Looks fine. Some notes, which you already might be planning on. You also want to fuse the live. The earth ground should be it's own dedicated chassis connection. The 220k should be at least 0.5W, really all tube amp resistors should be 0.5W or more.
You will have high plate and screen voltages, so you need to pick power tubes that can handle it. The preamp tubes will be high voltage as well. Overall this will end up a rather clean amp with headroom. Cleaner than a typical jtm45.
Yes sorry, mains fuse and HT fuse will be used.
Yes to earth connection at IEC socket on chassis.
I'm using all 2w resistors apart from the ones needed to be higher.
I'm using EL34 power tubes, I think they are good up to 800v.
I'm interested in how it will become cleaner than normal jtm45, as I was hoping this would distort nicely.
Could you explain why it would be cleaner?
Is it because of less sag?
I've done some calculations, dont know if they are correct but they do seem consistent to other documented voltages.
B+1 = 518v to CT of output txf
B+2 = 516v to EL34 screens
B+3 = 396v to V3
B+4 = 356v to V2
B+5 = 336v to V1
Some of the 6L6 variants are limited to 500V plate voltage or less. EL34 will be ok, but be mindful of the screen voltage which still might be limited to 450V, so you need appropriate resistors feeding the screens.
Generally a lower B+ voltage will have earlier breakup. A typical jtm45 might use 400V, so 500V will have later breakup.
I have built one of these amps (from an JTM50 schematic that was a GZ34 valve rectified version). I wouldn't call it a clean amp, it is a pretty classic Marshall sounding amp and rocks if you like that sound. It is probably a bit crunchier that a JTM45 if that makes any sense. Nothing like a Hiwatt though. I think the JTM50 has really high V1 gain (big value bypass cap)? The one I built was compared to an original and the sound of my amp was pretty spot on so I was happy with that.
I am glad to see that you decided to use a fit for purpose power transformer. The power transformer that I used had three different HT taps so you had a choice which voltage you wanted to go for. It was a 50W Marshall type power transformer that tried to cover off on a range of the different HT secondary voltages that had been employed over the years. The company unfortunately shut down recently. I wish I could still play this amp (too loud for me now and I don't gig anymore). It sits around gathering dust.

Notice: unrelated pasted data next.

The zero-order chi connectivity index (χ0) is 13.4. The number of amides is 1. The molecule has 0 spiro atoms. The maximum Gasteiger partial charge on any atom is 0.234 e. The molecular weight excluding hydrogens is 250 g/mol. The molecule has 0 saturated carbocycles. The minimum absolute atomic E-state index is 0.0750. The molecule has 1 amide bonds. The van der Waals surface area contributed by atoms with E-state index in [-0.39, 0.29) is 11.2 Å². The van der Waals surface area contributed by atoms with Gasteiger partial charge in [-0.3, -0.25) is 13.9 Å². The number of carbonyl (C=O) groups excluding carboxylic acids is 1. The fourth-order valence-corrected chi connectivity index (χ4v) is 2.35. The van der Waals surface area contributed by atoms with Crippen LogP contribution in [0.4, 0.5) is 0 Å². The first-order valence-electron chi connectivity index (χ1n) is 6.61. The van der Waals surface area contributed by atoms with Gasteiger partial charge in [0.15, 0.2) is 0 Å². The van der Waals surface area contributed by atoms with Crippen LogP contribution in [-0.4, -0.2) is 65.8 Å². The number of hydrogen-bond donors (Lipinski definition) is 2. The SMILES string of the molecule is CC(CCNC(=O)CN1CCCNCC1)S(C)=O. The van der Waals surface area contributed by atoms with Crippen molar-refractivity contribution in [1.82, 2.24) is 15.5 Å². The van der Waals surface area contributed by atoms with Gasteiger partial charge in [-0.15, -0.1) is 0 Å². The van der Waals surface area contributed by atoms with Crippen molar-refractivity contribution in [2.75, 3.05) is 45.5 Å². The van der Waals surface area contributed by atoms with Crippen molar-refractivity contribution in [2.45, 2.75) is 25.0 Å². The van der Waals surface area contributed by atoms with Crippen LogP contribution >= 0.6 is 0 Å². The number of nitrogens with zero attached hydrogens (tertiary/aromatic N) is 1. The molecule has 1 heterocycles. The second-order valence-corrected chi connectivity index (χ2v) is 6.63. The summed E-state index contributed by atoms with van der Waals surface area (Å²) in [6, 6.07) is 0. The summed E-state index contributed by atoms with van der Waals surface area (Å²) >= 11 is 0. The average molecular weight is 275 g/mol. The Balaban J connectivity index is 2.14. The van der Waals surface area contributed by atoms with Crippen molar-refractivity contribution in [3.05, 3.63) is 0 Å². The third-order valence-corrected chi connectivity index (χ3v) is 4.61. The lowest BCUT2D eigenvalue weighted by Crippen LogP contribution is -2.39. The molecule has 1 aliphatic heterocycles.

The only problem I had, which I believe might also have been true to character of the originals, was some feedback/microphony problems when the presence setting was up pretty high. I fixed that using a sheet of aluminium, as a shield, attached to the cabinet (inside) underneath the chassis. The fact that I used a massive cap dangling from the pot with long leads probably didn't help. I think you also need to watch the run of the feedback wire.
As you can see I like using WMF capacitors. These are film/foil polyester capacitors. The same sort of caps would have been found in the originals (probably Mullards).
Looks like I used a veritable lolly scramble of different resistor types. I had a thing for 1W CC for a while. Doesn't seem to be much rhyme or reason to it.
Thanks for sharing your build, ive just cut the chassis and hopefully getting a price on these transformers from Demeter windings, im hopefully going to start with this JTM 50 plexi 68 lead style build but may experiment with another turret board and mod up to something like a chupa!!
Great to see you are even building the chassis. I wish I had the wherewithal to build chassis. However if I did, I'd probably have many more projects lying around! I read earlier in this thread consideration of whether to use large film coupling caps for cathode bypass. I bought this capacitor years ago for that purpose. It is only 20uF, but 80mm x 40mm x 50mm in dimension. Close enough in value to Vox amps though. More of a gimmick than anything else really, who knows what is inside the steel case.